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The Cabo Rico 40

What separates the new Cabo Rico 40 from many other cruisers is that it was intended for a special group of sailors: those who want to go far off soundings and who love blue-water sailing. It is clearly intended for sailors looking for more sailing pleasure out of their all-out cruiser.

Fraser Smith, co-owner, with his wife Edi, of Cabo Rico Custom Yachts, Ft. Lauderdale, FL, wanted the new 40-footer to be a veritable modern seagoing yacht. It had to be more than capable in ocean-going conditions. The new 40 had to also feel less like a heavy displacement cruiser and more like a spirited cruiser-racer design. It had to sail well, too.

Smith engaged yacht designer Chuck Paine for this mission: maintain the seakeeping qualities of a long-keel design, but mine the feel of a fin keel while gaining as much of its performance as possible.

Paine came up with an unusually long — not full — keel and rudder configuration. The long Naca foil keel has a very big aperture where the propeller shaft exists. The stock of the slightly balanced rudder dead ends to a bearing at the vestigial end of the foot of the keel. It has the effect of making the helm lighter in feel while improving maneuverability. When the wind pipes up, the helm doesn’t load up, according to the designer.

"In light conditions, the boat feels like a fin-keel boat," Smith said. "In heavy conditions, it’s light and very nimble to handle. It’s quite an accomplishment," Smith added.

Cabo Rico 40
Principal dimensions

LOA: 44’6"
LWL: 32'.0"
Beam: 12’8"
Draft: 5'.3"
Displacement: 26,800 lbs.
Ballast 10,400 lbs
Sail Area: 931 Sq. Ft.

Sailaway Price: $390,000

Cabo Rico Custom Yachts, 2258 S.E. 17th St., Ft. Lauderdale, FL.   33316

Interior Layout

The Cabo Rico 40 breaks with the slack-bilge-design approach. There is reduced wetted surface area with its cutaway forefoot. The small filet at the tight turned bilge-to-keel sections will also contribute to the 40’s turn of speed. But the Cabo Rico 40 is a moderately heavy displacement design of 26,800 pounds. Its sail area to displacement ratio is only 16-plus on 931 square feet working sail area. But with the double headsails unfurled, the 40 flies 1,156 square feet of horsepower off its 52-foot cutter rig.

As a passage-maker, load carrying capacity is a major issue on the Cabo Rico 40, which has voluminous storage areas and caverns throughout the boat, They include the cockpit area with a sail locker capable of stowing three sails. Aft of the helm is the large double-hatched lazarette.

Keeping with Cabo Rico’s reputation for building tough and durable boats, the 40 is strong enough to withstand accidental groundings. The fiberglass-resin construction is cored Baltek or Corecell. In general, the construction is specked to an overbuild level, according to the designer. To provide good impact resistance, the average hull thickness is one inch.

The internal ballast is encapsulated in the hull, so if a grounding occurs, the heavy fiberglass hull will absorb the collision.

With seakeeping abilities an overarching requisite in the design development of the Cabo Rico 40, the cockpit is somewhat small, with deep seating and adequate space for sailhandling. Most of the sail controls, including the main halyard, are led over the coach roof on the starboard side. The 40 is available with a club-footed self-tending staysail. The 40 has the Edson Space Saver steering system, which features a short run, pull-pull system that was specially customized by Edson for the 40. Forward, the bowsprit has double anchor rollers for the CQR with windlass (optional electric) and the anchor/chain locker just aft on deck.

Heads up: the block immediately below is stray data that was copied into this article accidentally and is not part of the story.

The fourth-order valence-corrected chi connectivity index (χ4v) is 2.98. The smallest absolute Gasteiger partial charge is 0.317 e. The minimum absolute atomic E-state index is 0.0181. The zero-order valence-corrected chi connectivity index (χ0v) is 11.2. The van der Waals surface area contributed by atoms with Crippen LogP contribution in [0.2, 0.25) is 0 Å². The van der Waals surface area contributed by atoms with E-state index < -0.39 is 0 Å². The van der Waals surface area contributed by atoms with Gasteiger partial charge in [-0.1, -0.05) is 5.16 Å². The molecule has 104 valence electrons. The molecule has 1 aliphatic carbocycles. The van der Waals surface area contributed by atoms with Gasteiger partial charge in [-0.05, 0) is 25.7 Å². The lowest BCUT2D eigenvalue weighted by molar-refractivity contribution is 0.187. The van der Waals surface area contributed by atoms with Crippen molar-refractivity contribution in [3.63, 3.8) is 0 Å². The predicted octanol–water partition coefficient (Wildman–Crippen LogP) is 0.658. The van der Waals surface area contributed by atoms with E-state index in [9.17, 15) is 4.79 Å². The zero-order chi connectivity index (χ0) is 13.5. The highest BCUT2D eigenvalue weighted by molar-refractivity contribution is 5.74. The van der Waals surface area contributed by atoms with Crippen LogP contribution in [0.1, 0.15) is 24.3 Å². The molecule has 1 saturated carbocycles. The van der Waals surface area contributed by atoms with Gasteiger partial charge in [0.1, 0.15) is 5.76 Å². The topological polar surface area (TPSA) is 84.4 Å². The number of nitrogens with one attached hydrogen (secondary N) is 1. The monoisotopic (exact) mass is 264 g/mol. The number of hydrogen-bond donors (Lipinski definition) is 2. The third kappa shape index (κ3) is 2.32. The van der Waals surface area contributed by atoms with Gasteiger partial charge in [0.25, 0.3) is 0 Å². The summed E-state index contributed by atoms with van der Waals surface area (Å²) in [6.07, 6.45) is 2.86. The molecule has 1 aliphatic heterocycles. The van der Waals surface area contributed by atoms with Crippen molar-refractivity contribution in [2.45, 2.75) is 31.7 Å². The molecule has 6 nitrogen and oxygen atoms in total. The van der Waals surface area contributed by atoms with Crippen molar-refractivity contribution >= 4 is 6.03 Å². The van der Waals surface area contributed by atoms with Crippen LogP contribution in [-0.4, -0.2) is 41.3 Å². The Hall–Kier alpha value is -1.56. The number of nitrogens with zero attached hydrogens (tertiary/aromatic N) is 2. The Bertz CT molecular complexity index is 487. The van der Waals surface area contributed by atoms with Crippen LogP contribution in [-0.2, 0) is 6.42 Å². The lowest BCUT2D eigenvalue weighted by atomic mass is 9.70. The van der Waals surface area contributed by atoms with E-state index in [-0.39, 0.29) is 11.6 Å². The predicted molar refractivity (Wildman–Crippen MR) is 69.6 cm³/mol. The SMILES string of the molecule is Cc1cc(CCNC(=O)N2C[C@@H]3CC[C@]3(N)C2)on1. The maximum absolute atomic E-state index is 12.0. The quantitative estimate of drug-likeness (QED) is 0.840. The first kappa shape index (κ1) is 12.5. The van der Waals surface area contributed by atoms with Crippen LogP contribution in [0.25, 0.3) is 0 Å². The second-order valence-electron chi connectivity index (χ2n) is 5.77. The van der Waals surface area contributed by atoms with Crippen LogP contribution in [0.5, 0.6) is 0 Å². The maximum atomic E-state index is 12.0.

The Cabo Rico 40 has two private cabins and a minimum of 6’4" headroom throughout. The interior features the solid teak joinerwork that Cabo Rico Custom Yachts has become famous for. Many builders have given up building out of solid wood construction these days, even though veneers on marine plywood can be heavier than the solid wood joinerwork. Cabo Rico Yachts uses 5/16’s-inch-thick, honey-colored teak. It is plantation grown at Cabo Rico’s boatbuilding plant in Costa Rica. Cabo Rico harvests, kiln dries and cuts boards from their teak tree farm.

The layout features a serious galley designed for long hauls and seagoing meal prep. There is even a dish dry rack under the inboard counter, which happens to be just above the auxiliary enclosure. It allows dishes to drain and dry securely under the counter.

The dinette in the main cabin is set off so crew can walk through without making people seated at the table get up. The berth opposite the dinette is a proper sea berth where lee cloths can be installed. The head has a separate shower compartment en suite. A total of six ports open in the main cabin and there are seven opening hatches on the boat.

The auxiliary is a Yanmar 62 turbo turning a 3-blade, 21-inch propeller on a 2 to 1 reduction gear. The owner can opt for a three-blade feathering type prop. Tank capacities are: 72 gallons fuel and 130 gallons water with an optional additional 70-gallon tank. The fuel and water tanks are in the sump area atop the molded-in ballast.

From the exterior, the Cabo Rico 40 strikes a graceful pose with clipper bow, finished teak caprail and molded-in stainless rub strake. In all, the Cabo Rico is a reflection of a boat that wants to be no less than a sea-going yacht that can move well through the water, that can track like a full-keeler, turn by a keelboat and sail well in all points of sail.

The Cabo Rico 40 comes in nearly any customization the owner may prefer. The "sailaway" package price, which includes main genoa, staysail and electronics, is $390,000 FOB Ft. Lauderdale.

Micca Hutchins is offline  
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